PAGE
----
oil price

Oil futures decreased as coronavirus is worsening

On October 19, oil futures decreased while in the previous session, it was trading with gains. The decline was caused by rising covid-19 cases and tighter economic restrictions around the world. Globe stoked fears over slower fuel demand, surpassing upbeat vaccine news.

Brent crude futures decreased by 17 cents, which equals 0.4%, and settled at $44.17 a barrel by 0345 GMT, while in the previous session, it boosted 1.4%$. Furthermore, U.S. West Texas Intermediate crude dropped 0.7%, which equals 29 cents, and settled at 41.53 a barrel, while on October 18, Wednesday, it increased by 1%.

According to chief analyst a Fujitomo Co, Kazuhiko Saito, the spread of Covid-19 infections and new restrictions in the United States and other parts of the world hit market sentiment as it would impact fuel demand. He added that investors are also booking profits from the recent rally before the U.S. Thanksgiving celebration later this month.

On Wednesday, the U.S. death toll from coronavirus surpassed a grim new milestone of 2,50,000 lives lost, as New York City’s public school system called a halt to in-classroom instruction, citing a jump in Covid-19 case rates.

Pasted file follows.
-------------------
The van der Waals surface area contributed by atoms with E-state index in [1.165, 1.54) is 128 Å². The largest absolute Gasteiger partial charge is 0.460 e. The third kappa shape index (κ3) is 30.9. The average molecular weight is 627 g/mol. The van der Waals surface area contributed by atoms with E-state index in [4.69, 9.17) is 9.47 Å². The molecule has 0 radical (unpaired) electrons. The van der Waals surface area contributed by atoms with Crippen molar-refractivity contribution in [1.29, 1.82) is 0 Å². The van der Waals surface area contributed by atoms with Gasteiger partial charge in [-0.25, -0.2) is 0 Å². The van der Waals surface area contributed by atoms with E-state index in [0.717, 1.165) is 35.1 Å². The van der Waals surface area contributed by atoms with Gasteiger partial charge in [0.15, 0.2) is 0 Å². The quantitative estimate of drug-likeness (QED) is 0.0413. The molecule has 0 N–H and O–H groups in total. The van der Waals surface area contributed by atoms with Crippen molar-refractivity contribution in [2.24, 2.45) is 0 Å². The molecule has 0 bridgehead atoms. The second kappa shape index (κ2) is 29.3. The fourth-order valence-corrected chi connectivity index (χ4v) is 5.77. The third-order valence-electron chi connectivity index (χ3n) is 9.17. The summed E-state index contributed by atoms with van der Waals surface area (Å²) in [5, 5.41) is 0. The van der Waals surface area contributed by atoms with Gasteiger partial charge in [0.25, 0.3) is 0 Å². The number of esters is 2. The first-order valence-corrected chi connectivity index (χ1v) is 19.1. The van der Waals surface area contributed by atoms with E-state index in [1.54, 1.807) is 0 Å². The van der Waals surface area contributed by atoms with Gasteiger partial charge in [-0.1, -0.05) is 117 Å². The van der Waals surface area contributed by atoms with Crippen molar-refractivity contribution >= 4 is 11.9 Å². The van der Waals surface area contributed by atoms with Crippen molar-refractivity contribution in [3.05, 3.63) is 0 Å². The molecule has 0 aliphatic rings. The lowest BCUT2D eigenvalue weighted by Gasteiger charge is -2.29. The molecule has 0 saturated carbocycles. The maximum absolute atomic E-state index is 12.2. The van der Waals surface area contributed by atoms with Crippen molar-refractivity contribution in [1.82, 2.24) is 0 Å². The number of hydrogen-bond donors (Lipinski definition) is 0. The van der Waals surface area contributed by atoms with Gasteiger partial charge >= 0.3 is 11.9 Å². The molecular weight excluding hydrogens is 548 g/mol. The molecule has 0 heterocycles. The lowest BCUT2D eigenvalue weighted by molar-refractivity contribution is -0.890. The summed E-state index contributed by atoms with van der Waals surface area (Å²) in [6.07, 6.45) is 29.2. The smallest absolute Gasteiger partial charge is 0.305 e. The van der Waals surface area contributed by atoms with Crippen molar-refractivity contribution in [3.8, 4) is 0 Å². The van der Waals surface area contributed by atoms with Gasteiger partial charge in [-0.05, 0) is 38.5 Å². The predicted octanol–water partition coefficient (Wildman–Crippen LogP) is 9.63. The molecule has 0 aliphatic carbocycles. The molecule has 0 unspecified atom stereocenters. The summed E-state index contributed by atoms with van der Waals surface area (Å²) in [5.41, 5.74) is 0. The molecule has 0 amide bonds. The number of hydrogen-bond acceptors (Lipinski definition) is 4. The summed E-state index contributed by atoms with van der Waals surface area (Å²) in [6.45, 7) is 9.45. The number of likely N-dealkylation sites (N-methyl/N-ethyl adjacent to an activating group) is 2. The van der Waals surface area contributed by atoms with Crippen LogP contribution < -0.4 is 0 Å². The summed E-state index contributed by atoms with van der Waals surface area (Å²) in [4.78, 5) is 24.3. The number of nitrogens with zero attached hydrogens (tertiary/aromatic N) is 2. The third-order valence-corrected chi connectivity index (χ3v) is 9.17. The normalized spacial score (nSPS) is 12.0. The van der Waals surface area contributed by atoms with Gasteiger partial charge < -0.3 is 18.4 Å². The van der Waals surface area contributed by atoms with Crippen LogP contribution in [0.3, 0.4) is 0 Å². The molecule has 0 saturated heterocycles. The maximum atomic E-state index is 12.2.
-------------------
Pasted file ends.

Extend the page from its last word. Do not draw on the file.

Additionally, daily covid-19 infections in Tokyo and South Korea reached new highs, as New Delhi struggled with increasing cases and Australia reported the highest number of diseases, which forced a statewide lockdown.

Furthermore, worries about the economic damage caused by covid-19 overshadow upbeat news from Pfizer and BioNTech that are seeking the U.S. and European permissions for their coronavirus vaccines next months.

According to a commodity analyst at Rakuten Securities, Satoru Yoshida, weaken global equities amid rising worries over the worsening pandemic also propped fears over reducing consumption and fuel demand.

WTI oil will be traded among $40 -$41 a barrel

Furthermore, on Thursday, Asian shares declined from record highs as tightening coronavirus restrictions in the United States weighed on Wall Street.

Additionally, increasing worries about oversupply, Libya’s National Oil Corporation and France’s Total discussed NOC’s efforts to boost capacity and improve production rates to the highest levels.

Besides, U.S. crude inventories increased 768,000 barrels last week, less than analyst expectations. Additionally, Distillate stockpiles, which include diesel and heating oil, decreased by 5.2 million barrels.

According to Fujitomi’s Saito, WTI will be traded among $40 – $42 a barrel until the OPEC+ meeting later this month.

Remarkably, OPEC+, which includes the Organization of the Petroleum Exporting Countries, Russia, and other producers, is expected to discuss policy at a full ministerial meeting on November 30 and December 1, 2020.

According to some news, members of OPEC+ are trying to increase output in January by 2 million barrels per day.

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